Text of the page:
working photocopier, and a professor was lending students his own books 
because otherwise they could not do the required reading.

Ms. Tavrow began contacting classmates, and they began trying to 
persuade the class gift officers, the alumni designated as fund-raisers 
for each class, to embrace the notion of redirecting reunion 
contributions to Africa.

That idea was rejected by the gift officers and the university, as were 
other suggestions from the group that was gradually coalescing into HASA.

The university finally agreed to create a fund to underwrite fellowships 
for African graduate students seeking to study at the School of Arts and 
Sciences at Harvard, but only after Marco Elser, a 1981 graduate, agreed 
to pledge $250,000 over three years to get it started.

“It was a proverbial hole in the water,” Mr. Elser said in a telephone 
interview from Rome, where he lives. “Harvard got the money and made no 
effort at all to promote the concept to other classes and begin 
educating them about how they could direct their reunion gifts. I was 
very, very disappointed, needless to say.”

Not entirely, though. His initial goal was to increase the number of 
alumni from the Class of 1981 contributing to the reunion gift, and in 
fact the class broke the record for 25th-reunion fund-raising and 
participation, attracting $41 million from 75.8 percent of the class, 
Ms. Rogers said. About $300,000 went to the fellowships.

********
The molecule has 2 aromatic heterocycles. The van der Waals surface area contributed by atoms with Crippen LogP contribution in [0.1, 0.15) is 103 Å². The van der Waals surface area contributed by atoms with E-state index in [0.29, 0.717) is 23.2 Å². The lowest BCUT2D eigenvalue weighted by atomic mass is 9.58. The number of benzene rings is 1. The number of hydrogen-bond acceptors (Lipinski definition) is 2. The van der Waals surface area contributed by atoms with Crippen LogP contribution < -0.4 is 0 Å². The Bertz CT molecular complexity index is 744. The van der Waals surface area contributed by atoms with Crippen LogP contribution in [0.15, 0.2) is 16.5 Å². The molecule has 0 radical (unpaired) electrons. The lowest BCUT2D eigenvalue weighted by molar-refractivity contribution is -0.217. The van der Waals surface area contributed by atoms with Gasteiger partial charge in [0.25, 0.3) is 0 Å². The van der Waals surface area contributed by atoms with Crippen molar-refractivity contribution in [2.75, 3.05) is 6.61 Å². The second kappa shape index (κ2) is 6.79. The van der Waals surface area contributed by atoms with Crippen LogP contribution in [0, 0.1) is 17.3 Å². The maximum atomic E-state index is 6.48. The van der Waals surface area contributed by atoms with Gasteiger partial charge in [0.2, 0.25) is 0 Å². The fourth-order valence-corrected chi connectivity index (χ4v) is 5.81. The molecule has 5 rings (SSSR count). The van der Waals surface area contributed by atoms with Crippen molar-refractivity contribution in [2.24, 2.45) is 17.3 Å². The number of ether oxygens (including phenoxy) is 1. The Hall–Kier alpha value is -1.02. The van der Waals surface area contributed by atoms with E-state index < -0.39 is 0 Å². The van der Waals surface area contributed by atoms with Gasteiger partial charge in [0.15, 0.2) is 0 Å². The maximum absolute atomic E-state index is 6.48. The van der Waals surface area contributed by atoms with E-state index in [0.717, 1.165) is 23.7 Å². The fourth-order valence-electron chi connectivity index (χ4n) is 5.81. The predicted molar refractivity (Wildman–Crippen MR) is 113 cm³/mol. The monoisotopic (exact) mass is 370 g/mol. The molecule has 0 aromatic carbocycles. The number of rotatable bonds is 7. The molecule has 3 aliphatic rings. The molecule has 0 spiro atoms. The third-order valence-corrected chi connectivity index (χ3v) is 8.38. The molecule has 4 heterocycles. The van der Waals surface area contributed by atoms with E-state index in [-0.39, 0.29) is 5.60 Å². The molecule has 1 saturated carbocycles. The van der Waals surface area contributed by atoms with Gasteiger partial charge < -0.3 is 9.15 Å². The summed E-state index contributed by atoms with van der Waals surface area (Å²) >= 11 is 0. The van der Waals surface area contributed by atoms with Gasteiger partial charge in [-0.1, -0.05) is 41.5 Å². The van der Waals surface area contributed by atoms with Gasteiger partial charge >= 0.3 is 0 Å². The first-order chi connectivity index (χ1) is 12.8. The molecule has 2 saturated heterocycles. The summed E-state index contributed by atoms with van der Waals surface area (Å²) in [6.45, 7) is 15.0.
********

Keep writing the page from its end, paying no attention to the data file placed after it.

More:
HASA members say that result alone is a good reason for Harvard to 
embrace them.

“According to messages we got, HASA was a primary force in encouraging 
people who had never given to Harvard before and some who had never even 
bothered to come to a reunion before to do so,” said Claire Mays 
Poumadère, a HASA organizer from the Class of 1981. “It created this 
incredible glue months before the reunion and gave class members a real 
sense of cohesion.”

The effort has attracted at least one of Harvard’s biggest donors, 
Sumner L. Feldberg, who made a fortune in retailing. He gave $1,000 to 
HASA after he was contacted by Ms. Poumadère, the daughter of one of his 
old friends.

“This approach should be brought to the attention of all future major 
reunion classes,” Mr. Feldberg wrote then. “Selecting a worthwhile 
outside cause to aid would be electrifying for them as it has been for 
your class.”

Like Ms. Rogers, however, he noted that direct gifts to Harvard also 
ended up benefiting Africa.

It is unclear that the enthusiasm generated among the Class of 1981 will 
carry forward.

Interest jumped, HASA members say, after an opinion article that 
mentioned the group ran in The New York Times in May.

For now, though, HASA must be content with the scholarship fund, which 
holds $331,000, and a fund to support the University of Dar es Salaam in 
Tanzania, which is administered by the Human Rights Education 
Association. Gifts to that fund are not counted as gifts to Harvard.